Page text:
# Data sample modeling¶

Consider the Canadian temperature dataset in the figure below. These data are from Ramsay & Silverman (2005) and are available for download here:

**fdaMatlab.zip**in the

**/examples/weather**folder.

(Source code, png, hires.png, pdf)

The first step of power analysis is to create a model the data that can be used to generate real numerical data samples. Later those data samples will be iteratively generated over a large number of iterations in order to numerically accumulate probability distributions associated with the model.

In **power1d** there are four steps to creating a data sample model:

Create baseline geometry.

Create signal geometry.

Create a noise model.

Combine 1–3 in a DataSample model.

The first step is to create “baseline” one-dimensional (1D) geometry.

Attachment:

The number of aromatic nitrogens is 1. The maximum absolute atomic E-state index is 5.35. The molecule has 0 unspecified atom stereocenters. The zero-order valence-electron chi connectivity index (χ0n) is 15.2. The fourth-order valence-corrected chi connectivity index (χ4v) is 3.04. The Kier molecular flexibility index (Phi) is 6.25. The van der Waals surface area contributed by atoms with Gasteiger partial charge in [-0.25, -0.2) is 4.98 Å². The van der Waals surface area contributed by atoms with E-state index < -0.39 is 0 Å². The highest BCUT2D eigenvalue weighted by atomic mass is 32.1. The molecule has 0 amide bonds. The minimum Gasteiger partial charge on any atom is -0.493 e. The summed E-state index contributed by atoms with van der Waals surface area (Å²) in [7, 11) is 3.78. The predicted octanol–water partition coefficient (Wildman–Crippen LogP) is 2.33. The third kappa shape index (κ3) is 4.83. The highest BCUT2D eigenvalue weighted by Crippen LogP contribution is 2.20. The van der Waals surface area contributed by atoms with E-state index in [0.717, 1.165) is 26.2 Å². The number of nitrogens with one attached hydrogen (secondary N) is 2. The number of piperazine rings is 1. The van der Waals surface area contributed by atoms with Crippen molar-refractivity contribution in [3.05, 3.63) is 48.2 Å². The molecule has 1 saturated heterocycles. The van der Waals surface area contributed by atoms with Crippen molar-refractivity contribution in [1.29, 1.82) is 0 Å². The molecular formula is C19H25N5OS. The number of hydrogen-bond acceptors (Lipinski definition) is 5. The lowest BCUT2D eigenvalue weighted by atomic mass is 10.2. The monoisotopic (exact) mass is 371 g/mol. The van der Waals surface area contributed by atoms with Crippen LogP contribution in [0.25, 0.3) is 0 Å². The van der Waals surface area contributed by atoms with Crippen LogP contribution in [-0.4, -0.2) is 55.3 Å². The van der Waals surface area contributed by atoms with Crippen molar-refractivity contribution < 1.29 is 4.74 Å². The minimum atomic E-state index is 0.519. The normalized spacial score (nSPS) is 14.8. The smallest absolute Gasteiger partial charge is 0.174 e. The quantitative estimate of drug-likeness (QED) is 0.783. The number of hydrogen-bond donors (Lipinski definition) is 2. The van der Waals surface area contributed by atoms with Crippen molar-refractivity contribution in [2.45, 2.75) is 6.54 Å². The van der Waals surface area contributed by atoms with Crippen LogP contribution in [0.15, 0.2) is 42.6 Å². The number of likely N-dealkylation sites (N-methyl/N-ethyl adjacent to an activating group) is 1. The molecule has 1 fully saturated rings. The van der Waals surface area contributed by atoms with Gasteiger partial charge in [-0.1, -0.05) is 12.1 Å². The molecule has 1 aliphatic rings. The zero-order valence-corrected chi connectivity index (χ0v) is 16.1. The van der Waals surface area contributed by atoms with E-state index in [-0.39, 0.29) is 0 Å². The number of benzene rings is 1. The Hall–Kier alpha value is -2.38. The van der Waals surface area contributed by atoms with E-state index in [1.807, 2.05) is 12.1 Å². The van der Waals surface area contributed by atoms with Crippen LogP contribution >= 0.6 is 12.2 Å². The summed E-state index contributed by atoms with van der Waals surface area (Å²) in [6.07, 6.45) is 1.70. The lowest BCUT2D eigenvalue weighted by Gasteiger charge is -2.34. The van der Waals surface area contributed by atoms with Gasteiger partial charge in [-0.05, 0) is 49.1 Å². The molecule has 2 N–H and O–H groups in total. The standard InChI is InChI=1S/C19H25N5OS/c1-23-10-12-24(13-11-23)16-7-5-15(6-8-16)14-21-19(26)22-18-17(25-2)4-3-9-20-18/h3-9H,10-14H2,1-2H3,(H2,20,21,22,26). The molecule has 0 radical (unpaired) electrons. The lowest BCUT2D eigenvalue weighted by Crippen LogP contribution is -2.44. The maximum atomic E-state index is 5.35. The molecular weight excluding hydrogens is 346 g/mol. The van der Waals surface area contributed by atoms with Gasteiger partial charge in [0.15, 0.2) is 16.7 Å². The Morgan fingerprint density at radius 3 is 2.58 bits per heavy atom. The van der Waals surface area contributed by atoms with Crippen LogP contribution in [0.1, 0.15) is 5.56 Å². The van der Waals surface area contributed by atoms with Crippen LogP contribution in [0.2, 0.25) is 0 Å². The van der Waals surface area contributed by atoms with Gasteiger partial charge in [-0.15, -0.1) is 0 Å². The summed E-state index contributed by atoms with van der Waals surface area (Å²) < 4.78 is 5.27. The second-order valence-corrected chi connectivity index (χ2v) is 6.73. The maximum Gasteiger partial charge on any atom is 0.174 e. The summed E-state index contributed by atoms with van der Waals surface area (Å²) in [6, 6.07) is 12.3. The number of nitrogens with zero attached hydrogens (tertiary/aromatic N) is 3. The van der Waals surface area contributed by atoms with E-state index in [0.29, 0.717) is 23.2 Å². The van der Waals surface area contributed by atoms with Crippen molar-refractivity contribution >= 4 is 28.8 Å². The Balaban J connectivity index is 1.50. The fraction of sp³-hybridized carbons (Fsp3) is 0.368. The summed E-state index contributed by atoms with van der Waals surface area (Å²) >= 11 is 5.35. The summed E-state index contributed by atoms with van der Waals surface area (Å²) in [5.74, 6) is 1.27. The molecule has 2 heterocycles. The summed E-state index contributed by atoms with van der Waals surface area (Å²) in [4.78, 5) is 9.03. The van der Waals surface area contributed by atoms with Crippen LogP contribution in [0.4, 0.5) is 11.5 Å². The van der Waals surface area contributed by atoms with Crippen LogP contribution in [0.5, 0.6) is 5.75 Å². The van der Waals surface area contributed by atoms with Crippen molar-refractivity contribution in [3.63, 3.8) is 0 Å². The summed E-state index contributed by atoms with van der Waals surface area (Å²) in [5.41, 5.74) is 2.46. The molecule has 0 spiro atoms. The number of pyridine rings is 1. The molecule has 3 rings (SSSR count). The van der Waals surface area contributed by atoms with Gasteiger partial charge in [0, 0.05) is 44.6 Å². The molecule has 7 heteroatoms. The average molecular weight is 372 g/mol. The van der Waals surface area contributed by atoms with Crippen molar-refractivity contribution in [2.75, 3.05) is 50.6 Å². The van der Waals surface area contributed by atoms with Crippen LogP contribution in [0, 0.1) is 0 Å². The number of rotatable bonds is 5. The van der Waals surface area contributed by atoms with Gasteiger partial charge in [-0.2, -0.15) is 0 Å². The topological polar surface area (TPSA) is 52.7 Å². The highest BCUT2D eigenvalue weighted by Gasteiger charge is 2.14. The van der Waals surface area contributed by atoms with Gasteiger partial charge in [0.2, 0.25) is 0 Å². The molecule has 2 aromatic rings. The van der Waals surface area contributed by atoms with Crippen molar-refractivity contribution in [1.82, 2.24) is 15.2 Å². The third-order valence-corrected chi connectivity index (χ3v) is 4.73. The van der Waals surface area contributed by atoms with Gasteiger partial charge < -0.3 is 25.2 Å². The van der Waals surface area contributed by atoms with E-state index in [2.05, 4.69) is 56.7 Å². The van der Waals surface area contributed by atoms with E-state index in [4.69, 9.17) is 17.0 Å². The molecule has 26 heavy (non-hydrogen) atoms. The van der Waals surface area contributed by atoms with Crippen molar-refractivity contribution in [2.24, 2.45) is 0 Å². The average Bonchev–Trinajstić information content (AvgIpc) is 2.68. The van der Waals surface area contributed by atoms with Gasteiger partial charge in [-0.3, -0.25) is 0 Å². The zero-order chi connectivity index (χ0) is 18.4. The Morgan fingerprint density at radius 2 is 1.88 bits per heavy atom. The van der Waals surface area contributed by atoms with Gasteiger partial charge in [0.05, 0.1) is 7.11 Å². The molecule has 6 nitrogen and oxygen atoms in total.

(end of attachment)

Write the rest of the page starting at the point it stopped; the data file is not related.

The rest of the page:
If one has experimental data like those depicted above,
it is easy to generate that baseline as a **power1d.geom.Continuum1D** as follows:

```
import power1d
data = power1d.data.weather() # load data
y = data['Continental'] # extract one region
m = y.mean( axis=0 ) # mean continuum
baseline = power1d.geom.Continuum1D( m )
baseline.plot()
```

(Source code, png, hires.png, pdf)

If we didn’t have experimental data we could approximate the baseline using the geometric models in power1d.geom. In this case one possibility for modeling the baseline is to subtract a Constant value from a GaussianPulse as indicated below. This appears to create a reasonable approximation to the experimental data.

```
import matplotlib.pyplot as plt